“Well, Bill, I think I got Carl where he doesn’t know what to think about this horse.”
“I’d stop trying,” Bill said, “for I just work here, and I’m not about to let him drive me crazy.”
I laughed and said that that was a good way to look at it.
Here we were, going to the paddock for the Brooklyn Handicap, and I was not one bit nervous about anything. We went around the walking ring two or three times, and then Carl told us to bring him into the stall. The valet came with the saddle, and so did Eddie. Mrs. du Pont met him coming to the paddock and gave him a big hug.
On the way over from the barn to the paddock, when we got to where the fans could see us, they almost tore the grandstand down. For as long as I can remember, I never heard any horse get that kind of greeting coming to the paddock.
When we got to the stand, Kelso stopped and looked right up into the grandstand. The fans went nuts. I couldn’t hear anything over the noise.
When Eddie got to the stall and saw Carl, he said something to him, but I couldn’t hear what it was. Carl put his hand on Eddie’s arm, pointed to me, and Eddie looked up at me and smiled. Riders up. Carl gave Eddie a leg up, patted his knee, and wished him good luck.
Bill walked out to the track and handed him to me, saying, “Don’t turn him loose, Dickie. He’s ready today. I told Eddie that you would hang on to him. Please do.”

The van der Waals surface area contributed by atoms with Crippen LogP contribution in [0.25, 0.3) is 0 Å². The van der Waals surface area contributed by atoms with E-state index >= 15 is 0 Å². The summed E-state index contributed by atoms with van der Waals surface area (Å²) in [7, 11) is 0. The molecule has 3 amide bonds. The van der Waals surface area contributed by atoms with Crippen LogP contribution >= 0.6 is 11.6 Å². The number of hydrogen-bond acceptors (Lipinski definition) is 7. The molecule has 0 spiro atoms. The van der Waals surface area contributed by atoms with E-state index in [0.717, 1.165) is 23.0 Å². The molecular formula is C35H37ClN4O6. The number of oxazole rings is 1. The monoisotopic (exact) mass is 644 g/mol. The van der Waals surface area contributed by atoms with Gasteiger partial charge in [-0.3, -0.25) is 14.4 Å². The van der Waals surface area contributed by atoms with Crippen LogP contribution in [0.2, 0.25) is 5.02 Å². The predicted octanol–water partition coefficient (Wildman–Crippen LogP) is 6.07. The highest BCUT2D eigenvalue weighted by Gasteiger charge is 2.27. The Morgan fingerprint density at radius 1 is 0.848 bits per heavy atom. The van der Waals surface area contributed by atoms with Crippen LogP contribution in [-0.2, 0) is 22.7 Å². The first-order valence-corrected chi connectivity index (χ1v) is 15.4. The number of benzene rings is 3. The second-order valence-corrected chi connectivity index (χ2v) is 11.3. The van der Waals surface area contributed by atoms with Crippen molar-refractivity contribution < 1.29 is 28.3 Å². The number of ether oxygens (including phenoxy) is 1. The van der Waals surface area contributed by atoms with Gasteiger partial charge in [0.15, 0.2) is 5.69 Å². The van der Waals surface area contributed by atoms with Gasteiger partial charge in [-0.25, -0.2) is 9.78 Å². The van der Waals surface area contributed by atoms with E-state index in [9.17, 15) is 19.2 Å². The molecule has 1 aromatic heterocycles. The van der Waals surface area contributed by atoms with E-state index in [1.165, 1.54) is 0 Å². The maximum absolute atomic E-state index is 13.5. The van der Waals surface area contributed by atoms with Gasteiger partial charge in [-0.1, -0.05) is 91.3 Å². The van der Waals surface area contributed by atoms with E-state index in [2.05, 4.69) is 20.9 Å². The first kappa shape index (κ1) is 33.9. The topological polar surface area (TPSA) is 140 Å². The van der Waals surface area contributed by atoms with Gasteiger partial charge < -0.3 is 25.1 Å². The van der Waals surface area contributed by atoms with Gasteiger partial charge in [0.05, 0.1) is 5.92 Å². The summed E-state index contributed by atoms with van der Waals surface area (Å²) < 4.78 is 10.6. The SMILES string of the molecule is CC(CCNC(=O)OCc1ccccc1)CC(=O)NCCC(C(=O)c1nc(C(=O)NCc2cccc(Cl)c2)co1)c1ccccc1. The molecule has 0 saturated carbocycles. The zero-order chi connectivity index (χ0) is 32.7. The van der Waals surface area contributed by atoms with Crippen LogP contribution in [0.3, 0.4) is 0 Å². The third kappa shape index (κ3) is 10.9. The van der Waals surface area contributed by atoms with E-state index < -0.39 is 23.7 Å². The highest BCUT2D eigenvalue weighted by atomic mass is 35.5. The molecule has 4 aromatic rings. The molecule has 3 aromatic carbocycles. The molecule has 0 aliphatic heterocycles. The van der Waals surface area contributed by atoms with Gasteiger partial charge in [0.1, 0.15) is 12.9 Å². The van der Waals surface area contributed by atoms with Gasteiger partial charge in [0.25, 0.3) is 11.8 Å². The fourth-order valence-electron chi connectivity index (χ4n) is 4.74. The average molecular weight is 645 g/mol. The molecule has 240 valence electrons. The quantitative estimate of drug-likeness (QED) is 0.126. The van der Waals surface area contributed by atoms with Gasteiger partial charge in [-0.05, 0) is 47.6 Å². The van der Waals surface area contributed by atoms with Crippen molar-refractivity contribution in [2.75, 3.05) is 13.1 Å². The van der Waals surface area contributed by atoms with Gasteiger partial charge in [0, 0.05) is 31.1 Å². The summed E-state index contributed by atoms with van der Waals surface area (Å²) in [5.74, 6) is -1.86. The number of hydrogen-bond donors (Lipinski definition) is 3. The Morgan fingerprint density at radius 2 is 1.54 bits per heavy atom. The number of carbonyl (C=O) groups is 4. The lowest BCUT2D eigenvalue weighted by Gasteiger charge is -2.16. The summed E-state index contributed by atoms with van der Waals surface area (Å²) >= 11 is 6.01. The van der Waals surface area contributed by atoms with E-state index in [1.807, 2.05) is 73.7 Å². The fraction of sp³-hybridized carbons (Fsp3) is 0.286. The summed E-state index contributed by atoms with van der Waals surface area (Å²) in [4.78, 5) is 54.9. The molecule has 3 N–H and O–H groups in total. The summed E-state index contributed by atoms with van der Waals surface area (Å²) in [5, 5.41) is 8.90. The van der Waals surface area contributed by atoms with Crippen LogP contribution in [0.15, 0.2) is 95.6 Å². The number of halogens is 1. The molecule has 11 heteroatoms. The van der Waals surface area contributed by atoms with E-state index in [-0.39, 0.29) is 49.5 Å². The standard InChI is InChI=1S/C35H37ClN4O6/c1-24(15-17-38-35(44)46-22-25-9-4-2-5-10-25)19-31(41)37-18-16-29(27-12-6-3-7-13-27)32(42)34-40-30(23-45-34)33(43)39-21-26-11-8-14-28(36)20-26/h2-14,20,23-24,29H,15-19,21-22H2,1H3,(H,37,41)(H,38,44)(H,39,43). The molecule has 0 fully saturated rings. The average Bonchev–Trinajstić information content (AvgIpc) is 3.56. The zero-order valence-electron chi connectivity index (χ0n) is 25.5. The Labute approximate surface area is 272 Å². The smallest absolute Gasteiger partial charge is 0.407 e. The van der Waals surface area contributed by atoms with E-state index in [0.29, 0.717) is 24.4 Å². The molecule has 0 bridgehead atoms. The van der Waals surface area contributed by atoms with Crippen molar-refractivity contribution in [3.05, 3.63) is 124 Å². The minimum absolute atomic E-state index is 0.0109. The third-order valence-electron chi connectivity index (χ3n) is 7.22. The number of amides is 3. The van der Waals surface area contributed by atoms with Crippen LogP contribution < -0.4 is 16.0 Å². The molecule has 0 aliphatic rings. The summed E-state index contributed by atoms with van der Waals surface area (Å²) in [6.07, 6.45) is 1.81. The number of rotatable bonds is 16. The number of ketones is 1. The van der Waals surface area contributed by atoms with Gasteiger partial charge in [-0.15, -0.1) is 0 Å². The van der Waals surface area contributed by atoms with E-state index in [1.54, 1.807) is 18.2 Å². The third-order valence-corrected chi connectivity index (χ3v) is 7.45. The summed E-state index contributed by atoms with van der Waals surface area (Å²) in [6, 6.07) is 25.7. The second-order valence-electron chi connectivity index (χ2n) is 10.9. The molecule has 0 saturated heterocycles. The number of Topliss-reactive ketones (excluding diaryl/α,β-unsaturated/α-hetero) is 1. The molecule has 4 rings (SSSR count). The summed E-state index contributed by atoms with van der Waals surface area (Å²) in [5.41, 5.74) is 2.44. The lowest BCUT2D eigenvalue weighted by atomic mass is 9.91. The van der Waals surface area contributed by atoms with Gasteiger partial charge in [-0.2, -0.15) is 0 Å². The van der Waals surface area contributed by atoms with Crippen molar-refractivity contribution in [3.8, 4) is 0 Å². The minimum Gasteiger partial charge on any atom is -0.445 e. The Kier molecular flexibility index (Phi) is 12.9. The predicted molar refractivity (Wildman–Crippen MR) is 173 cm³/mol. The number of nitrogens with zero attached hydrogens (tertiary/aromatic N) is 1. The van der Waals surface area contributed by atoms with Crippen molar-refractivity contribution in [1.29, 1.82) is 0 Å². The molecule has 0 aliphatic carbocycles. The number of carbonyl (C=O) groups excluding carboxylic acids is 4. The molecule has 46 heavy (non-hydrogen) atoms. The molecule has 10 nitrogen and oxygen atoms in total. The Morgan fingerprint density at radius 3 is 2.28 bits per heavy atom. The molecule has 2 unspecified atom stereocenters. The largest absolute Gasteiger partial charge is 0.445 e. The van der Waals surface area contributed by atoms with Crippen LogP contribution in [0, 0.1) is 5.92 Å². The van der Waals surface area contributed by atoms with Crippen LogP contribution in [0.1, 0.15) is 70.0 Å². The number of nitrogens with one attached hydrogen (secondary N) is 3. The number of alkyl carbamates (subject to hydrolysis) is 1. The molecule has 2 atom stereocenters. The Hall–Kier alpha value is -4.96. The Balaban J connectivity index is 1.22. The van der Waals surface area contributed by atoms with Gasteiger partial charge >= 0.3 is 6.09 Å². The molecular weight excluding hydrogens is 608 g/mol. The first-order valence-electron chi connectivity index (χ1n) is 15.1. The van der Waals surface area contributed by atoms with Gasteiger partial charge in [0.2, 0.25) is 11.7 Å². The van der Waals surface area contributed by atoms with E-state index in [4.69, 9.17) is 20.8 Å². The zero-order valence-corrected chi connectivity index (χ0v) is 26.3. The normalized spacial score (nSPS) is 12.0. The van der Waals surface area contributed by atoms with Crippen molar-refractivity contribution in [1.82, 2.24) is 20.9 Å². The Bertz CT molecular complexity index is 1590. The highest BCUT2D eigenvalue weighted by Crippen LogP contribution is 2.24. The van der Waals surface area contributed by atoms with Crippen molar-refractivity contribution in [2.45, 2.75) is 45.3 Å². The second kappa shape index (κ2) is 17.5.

Eddie said, “Dickie, how did he blowout yesterday?”
“Real good, although he got a little tough to pull up.”
“Well,” Eddie said, “We’re giving a lot of weight to this bunch of horses. I heard [jockey] Mickey Solomone was going to the front with Divine Comedy, and I don’t know how long he can handle the front. But I’m not going to worry too much about him.”
I was waiting for Eddie to ask me something, so I could say one thing more.
As we got around the turn, I pulled up and started walking to kill time.
Then Eddie said, “You think he can handle these horses, do you?”
I answered, “He can handle them okay, but don’t let these horses get away from you, and if you will let him, he will run his own race.”
I told Eddie that if he had to hit him, to try not to bang on him too hard, for he didn’t like it. We got to the gate, and all the horses were loading well. I looked over my pony’s head, and right in front of him was Our Hope. Divine Comedy was on the outside of Kelso. They were all in the gate, and the man said go.
I was watching Kelso real close, and Eddie was right. Divine Comedy was long gone. I watched them going into the first turn, and Kelso was ten or twelve lengths behind the front runner, but he looked like he was going easy.
Down the backstretch, I could see Kelso was way out of it. That was when I started to hope that Eddie was not going to let Divine Comedy steal this race because I knew if Eddie would move on him just a little, Kelso would take after him. He looked like he was flying, going past the three eighths pole. When I saw Kelso at the quarter pole, I knew Eddie had to make his move fast. From where I was, I could see Divine Comedy coming back to him at the eighth pole. I couldn’t tell if Eddie had gone to the whip with him or not, but I could see he was going to catch him.
He won with that 136 pounds.
I got my pony in gear, and took off to the winner’s circle. You couldn’t hear anything, for the fans went nuts, and me, I was so proud of Kelso, and said to myself that this horse belongs to the fans who love him.
“Good boy, Kelso,” I said to myself, “you didn’t surprise me, for I knew what you could do, and I thank you for putting me on the map.”
Read the next chapter Kelso beaten in the Washington Park Handicap